The Information Commissioner’s Office (ICO) in the UK is a public service body set up with excellent aims.
As the organisation’s website explains, its remit is:
To uphold information rights in the public interest, promoting openness by public bodies and data privacy for individuals.
It’s not an irony that openness and privacy go together: if someone collects your personal data, they jolly well ought to be clear about what they plan to do with it.
Most importantly, they should make it obvious if they intend to share your data with third parties, and get your informed consent to do so.
Of course, even if they do tell you, and you agree to allow a someone to sell on your data – though why you would agree to let your medical records be commercialised is not clear to us – then you have a right to expect that they’ll choose their customers wisely.
After all, crooks can save themselves an awful lot of hacking effort by just buying up personally identifiable information (PII) instead of hacking or cracking their way into it.
And, sadly, technology such as firewalls, intrusion prevention and encryption are no use at protecting your data if the company that holds it quite deliberately and knowingly packages it up and sends it out to some third, fourth or fifth party.
With this in mind, we’re delighted to hear that the ICO has just issued a penalty against UK medicines provider Pharmacy2U.
Turns out that Pharmacy2U might better have been named URdata2Others.
According to the ICO, the company not only sold on user data without proper consent, it made some astonishingly crass choices of customers to sell it to, including a lottery company registered in Australia’s Northern Territory.
It wasn’t as though Pharmacy2U was unaware of where the data was going, either, with the ICO’s Penalty Notice stating that the lottery company submitted its proposed customer mail with the order for user records:
The mailer was headed "Declaration of Executive Order" and went on to say that the recipient had been "specially selected" to "win millions of dollars". The mailer contained a form which recipients were asked to complete and return within seven days along with payment of an unspecified sum of money by cash, postal order, cheque or credit card. The form also requested date of birth, email address, telephone number and mobile number.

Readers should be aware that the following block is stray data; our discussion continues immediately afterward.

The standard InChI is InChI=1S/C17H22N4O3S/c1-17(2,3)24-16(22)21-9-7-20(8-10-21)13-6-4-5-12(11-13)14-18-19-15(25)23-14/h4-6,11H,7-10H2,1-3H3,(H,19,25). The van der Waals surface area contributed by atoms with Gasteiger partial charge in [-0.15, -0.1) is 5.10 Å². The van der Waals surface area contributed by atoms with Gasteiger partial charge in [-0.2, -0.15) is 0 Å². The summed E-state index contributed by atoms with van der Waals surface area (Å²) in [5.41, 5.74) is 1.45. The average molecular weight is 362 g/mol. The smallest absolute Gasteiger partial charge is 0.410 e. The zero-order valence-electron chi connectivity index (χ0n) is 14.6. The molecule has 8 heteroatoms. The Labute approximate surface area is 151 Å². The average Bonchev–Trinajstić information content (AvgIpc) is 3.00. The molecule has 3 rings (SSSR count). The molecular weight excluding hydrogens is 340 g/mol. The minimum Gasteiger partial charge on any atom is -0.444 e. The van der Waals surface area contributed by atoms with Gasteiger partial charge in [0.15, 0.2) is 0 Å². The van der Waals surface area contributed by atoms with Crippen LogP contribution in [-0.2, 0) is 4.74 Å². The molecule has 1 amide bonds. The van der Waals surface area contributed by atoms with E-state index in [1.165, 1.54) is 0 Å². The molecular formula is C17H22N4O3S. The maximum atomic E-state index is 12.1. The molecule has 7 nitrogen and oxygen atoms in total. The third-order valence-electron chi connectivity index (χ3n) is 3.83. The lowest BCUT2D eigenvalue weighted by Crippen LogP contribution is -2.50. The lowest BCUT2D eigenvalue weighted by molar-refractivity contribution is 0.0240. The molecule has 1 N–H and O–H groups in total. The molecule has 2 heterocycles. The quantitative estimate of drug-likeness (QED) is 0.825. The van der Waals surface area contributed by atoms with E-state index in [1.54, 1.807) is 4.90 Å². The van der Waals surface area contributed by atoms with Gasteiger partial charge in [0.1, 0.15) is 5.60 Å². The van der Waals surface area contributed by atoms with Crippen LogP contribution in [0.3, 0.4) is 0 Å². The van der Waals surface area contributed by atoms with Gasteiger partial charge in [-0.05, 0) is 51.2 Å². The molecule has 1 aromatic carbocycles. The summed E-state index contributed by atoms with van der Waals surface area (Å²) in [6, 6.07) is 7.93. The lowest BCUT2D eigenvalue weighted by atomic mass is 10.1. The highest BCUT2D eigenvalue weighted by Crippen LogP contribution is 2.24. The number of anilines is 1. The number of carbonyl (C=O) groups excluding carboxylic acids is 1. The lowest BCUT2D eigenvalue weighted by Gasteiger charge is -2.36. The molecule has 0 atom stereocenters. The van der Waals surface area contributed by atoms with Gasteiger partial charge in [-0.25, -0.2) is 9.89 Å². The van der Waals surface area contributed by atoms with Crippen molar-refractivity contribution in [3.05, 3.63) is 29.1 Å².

You may have received this sort of snail-mail from “lottery” companies before, perhaps even wondered where they got your details from.
You’d probably have been gobsmacked (to use the medical term) if you realised that the pharmacy you used to fill prescriptions from your GP might have been responsible.
The ICO report continues:
Pharmacy2U approved the order with the words "OK but let’s use the less spammy creative please, and if we get any complaints I would like to stop this immediately". The data was sent to Australia.
Accordingly, Pharmacy2U has been ordered to pay £130,000. (20% off for not appealing and making early payment – if Pharmacy2U coughs up by 13 November 2015, it’ll be just £104,000.)
The silver lining in all of this is that reporting data abuse can make a difference!
It’s currently Cybersecurity Awareness Month (CSAM), and a lot of the advice going around about how to be #CyberAware is, understandably, about how to protect yourself and your devices, given that prevention is a lot better than cure.
But sometimes you may end up compromised through no fault of your own – you could end up as the victim of someone else’s venality, incompetence or even just plain bad luck.
So, keep the ICO’s Report a Concern web page up your sleeve.
If someone calls you or contacts you, and you think they ought not to have your data at all, let alone be trying to sell you something you don’t really want, you can do something about it.
You don’t have to tell the caller or the emailer that you plan to dob them in (after all, if you are aggrieved enough to want to report them in the first place, you probably don’t consider them trustworthy).
But when you report that someone has misused your data, you help to get something done about it.
Here are the things that the ICO cares about, and over which it is prepared to go into bat for you: